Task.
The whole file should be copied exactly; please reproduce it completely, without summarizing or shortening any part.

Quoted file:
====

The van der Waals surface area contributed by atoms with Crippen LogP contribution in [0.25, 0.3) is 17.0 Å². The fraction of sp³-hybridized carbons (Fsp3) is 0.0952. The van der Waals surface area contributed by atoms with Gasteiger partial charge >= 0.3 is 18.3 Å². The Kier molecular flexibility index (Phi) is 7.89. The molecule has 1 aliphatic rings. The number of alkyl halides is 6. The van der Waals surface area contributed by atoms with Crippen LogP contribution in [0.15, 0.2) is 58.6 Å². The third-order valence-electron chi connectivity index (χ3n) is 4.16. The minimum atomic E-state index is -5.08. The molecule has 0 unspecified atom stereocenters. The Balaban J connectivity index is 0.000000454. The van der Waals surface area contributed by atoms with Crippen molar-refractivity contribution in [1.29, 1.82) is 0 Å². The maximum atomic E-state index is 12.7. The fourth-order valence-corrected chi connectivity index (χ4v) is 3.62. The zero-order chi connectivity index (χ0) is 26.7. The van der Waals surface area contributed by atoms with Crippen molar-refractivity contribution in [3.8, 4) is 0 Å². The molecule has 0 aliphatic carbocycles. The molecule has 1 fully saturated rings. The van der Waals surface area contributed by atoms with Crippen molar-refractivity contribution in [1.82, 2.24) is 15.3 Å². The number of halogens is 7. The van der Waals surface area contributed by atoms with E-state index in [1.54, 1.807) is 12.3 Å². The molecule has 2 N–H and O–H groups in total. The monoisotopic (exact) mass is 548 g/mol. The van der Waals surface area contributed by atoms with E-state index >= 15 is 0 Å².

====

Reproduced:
The van der Waals surface area contributed by atoms with Crippen LogP contribution in [0.25, 0.3) is 17.0 Å². The fraction of sp³-hybridized carbons (Fsp3) is 0.0952. The van der Waals surface area contributed by atoms with Gasteiger partial charge >= 0.3 is 18.3 Å². The Kier molecular flexibility index (Phi) is 7.89. The molecule has 1 aliphatic rings. The number of alkyl halides is 6. The van der Waals surface area contributed by atoms with Crippen LogP contribution in [0.15, 0.2) is 58.6 Å². The third-order valence-electron chi connectivity index (χ3n) is 4.16. The minimum atomic E-state index is -5.08. The molecule has 0 unspecified atom stereocenters. The Balaban J connectivity index is 0.000000454. The van der Waals surface area contributed by atoms with Crippen molar-refractivity contribution in [1.29, 1.82) is 0 Å². The maximum atomic E-state index is 12.7. The fourth-order valence-corrected chi connectivity index (χ4v) is 3.62. The zero-order chi connectivity index (χ0) is 26.7. The van der Waals surface area contributed by atoms with Crippen molar-refractivity contribution in [3.8, 4) is 0 Å². The molecule has 0 aliphatic carbocycles. The molecule has 1 fully saturated rings. The van der Waals surface area contributed by atoms with Crippen molar-refractivity contribution in [1.82, 2.24) is 15.3 Å². The number of halogens is 7. The van der Waals surface area contributed by atoms with E-state index in [1.54, 1.807) is 12.3 Å². The molecule has 2 N–H and O–H groups in total. The monoisotopic (exact) mass is 548 g/mol. The van der Waals surface area contributed by atoms with E-state index >= 15 is 0 Å².